11. Oil is not running out In 1970, there were 550 billion barrels of oil reserves in the world, and in the 20 years that followed, the world used 600 billion. So by 1990, reserves should have been overdrawn by 50 billion barrels. Instead, they amounted to 900 billion—not counting tar sands and oil shale that between them contain about 20 times the proven reserves of Saudi Arabia. Oil, coal, and gas are finite, but they will last for decades, perhaps centuries, and people will find alternatives long before they run out.
12. We are the luckiest generation This generation has experienced more peace, freedom, leisure time, education, medicine, and travel than any in history. Yet it laps up gloom at every opportunity. Consumers do not celebrate their wonderful field of choice and, according to psychologists, say they are “overwhelmed.” When I go to my local superstore, I do not see people driven to misery by the impossibility of choice. I see people choosing.
13. Storms are not getting worse Not at all. While the climate warmed slightly last century, the incidence of hurricanes and cyclones fell. Since the 1920s, the global annual death rate from weather-related natural disasters (that is, the proportion of the world’s population killed rather than simply the overall number) has declined by a staggering 99 percent. The killing power of hurricanes depends more on wealth than on wind speed. A big hurricane struck the well-prepared Yucatán in Mexico in 2007 and killed nobody. A similar storm struck impoverished Burma the next year and killed 200,000. The best defenses against disaster are prosperity and freedom.
14. Great ideas keep coming The more we prosper, the more we can prosper. The more we invent, the more inventions become possible. The world of things is often subject to diminishing returns. The world of ideas is not: The ever-increasing exchange of ideas causes the ever-increasing rate of innovation in the modern world. There isn’t even a theoretical possibility of exhausting our supply of ideas, discoveries, and inventions.
15. We can solve all our problems If you say the world will go on getting better, you are considered mad. If you say catastrophe is imminent, you may expect the Nobel Peace Prize. Bookshops groan with pessimism; airwaves are crammed with doom. I cannot recall a time when I was not being told by somebody that the world could survive only if it abandoned economic growth. But the world will not continue as it is. The human race has become a problem-solving machine: It solves those problems by changing its ways. The real danger comes from slowing change.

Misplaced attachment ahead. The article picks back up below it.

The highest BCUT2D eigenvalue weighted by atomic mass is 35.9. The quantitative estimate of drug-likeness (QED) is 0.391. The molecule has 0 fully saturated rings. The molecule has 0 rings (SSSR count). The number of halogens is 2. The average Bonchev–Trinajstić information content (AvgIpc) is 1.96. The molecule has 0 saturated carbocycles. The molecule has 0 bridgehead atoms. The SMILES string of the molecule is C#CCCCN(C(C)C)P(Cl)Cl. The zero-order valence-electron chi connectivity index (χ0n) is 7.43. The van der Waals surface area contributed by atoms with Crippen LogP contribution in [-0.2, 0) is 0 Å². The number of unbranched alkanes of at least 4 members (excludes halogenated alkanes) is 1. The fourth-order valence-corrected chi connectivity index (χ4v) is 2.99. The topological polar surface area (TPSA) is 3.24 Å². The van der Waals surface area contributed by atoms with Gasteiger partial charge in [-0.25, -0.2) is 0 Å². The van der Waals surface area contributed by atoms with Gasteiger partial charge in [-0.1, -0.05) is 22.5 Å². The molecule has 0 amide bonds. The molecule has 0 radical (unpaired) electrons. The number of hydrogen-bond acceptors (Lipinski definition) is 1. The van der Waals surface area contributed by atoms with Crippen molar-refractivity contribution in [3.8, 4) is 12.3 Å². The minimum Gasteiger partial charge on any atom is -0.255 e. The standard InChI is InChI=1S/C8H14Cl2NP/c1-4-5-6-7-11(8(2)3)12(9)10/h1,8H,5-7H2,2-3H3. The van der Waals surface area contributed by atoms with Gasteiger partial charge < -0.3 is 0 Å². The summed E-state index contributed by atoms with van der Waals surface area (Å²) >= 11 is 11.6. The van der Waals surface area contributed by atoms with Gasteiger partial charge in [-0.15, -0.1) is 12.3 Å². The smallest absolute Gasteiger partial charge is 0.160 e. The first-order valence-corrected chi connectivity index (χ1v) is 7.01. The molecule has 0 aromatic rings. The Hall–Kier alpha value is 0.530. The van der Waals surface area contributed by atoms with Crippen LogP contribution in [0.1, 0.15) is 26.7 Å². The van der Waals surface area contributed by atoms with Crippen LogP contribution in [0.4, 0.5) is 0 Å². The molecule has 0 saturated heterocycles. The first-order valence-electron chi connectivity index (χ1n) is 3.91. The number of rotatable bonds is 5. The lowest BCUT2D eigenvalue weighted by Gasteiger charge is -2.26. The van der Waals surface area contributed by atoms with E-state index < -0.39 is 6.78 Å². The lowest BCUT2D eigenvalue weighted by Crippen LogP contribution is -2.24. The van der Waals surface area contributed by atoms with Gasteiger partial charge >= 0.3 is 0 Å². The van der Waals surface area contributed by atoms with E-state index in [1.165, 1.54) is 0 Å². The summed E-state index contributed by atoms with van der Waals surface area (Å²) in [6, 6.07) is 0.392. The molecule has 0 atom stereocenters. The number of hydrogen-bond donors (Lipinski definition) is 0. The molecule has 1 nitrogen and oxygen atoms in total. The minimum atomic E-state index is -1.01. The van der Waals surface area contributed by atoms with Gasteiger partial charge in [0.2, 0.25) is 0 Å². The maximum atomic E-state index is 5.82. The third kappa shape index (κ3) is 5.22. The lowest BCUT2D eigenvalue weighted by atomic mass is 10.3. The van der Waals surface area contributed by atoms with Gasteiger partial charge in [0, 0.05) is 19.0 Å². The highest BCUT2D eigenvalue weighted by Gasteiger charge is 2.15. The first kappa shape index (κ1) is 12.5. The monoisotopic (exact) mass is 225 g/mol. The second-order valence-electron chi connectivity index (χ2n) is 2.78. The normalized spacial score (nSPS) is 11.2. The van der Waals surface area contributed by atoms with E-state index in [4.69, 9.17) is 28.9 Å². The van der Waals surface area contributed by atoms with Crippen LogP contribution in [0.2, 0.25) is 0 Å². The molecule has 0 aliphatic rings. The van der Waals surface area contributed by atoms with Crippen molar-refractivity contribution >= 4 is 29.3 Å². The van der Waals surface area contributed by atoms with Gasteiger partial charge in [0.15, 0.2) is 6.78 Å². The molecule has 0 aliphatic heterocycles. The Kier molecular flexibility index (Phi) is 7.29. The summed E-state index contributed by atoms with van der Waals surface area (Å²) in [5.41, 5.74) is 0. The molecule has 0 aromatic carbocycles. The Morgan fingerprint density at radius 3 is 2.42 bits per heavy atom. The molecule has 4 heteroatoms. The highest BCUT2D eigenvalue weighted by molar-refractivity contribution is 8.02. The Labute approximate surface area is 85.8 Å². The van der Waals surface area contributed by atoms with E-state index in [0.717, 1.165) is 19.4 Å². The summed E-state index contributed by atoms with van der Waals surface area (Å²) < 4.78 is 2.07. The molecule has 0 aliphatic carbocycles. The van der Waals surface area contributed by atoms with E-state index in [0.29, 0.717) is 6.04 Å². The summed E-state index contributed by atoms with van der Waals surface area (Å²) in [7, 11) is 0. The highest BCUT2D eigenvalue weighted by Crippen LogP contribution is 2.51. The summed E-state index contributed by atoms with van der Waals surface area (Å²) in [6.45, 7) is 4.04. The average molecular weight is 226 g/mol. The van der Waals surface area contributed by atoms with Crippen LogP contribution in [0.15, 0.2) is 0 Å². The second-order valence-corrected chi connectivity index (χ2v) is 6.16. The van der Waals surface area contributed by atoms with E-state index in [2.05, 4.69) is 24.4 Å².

16. This depression is not depressing The Great Depression of the 1930s was just a dip in the upward slope of human living standards. By 1939, even the worst-affected countries, America and Germany, were richer than they’d been in 1930. All sorts of new products and industries were born during the Depression. So growth will resume unless prevented by wrong policies. Someone, somewhere, is tweaking a piece of software, testing a new material, or transferring the gene that will make life easier or more fun.
17. Optimists are right For 200 years, pessimists have had all the headlines—even though optimists have far more often been right. There is immense vested interest in pessimism. No charity ever raised money by saying things are getting better. No journalist ever got the front page writing a story about how disaster was now less likely. Pressure groups and their customers in the media search even the most cheerful statistics for glimmers of doom.
I am honored to be with you today at your commencement from one of the finest universities in the world. I never graduated from college. Truth be told, this is the closest I've ever gotten to a college graduation. Today I want to tell you three stories from my life. That's it. No big deal. Just three stories.
The first story is about connecting the dots.
I dropped out of Reed College after the first 6 months, but then stayed around as a drop-in for another 18 months or so before I really quit. So why did I drop out?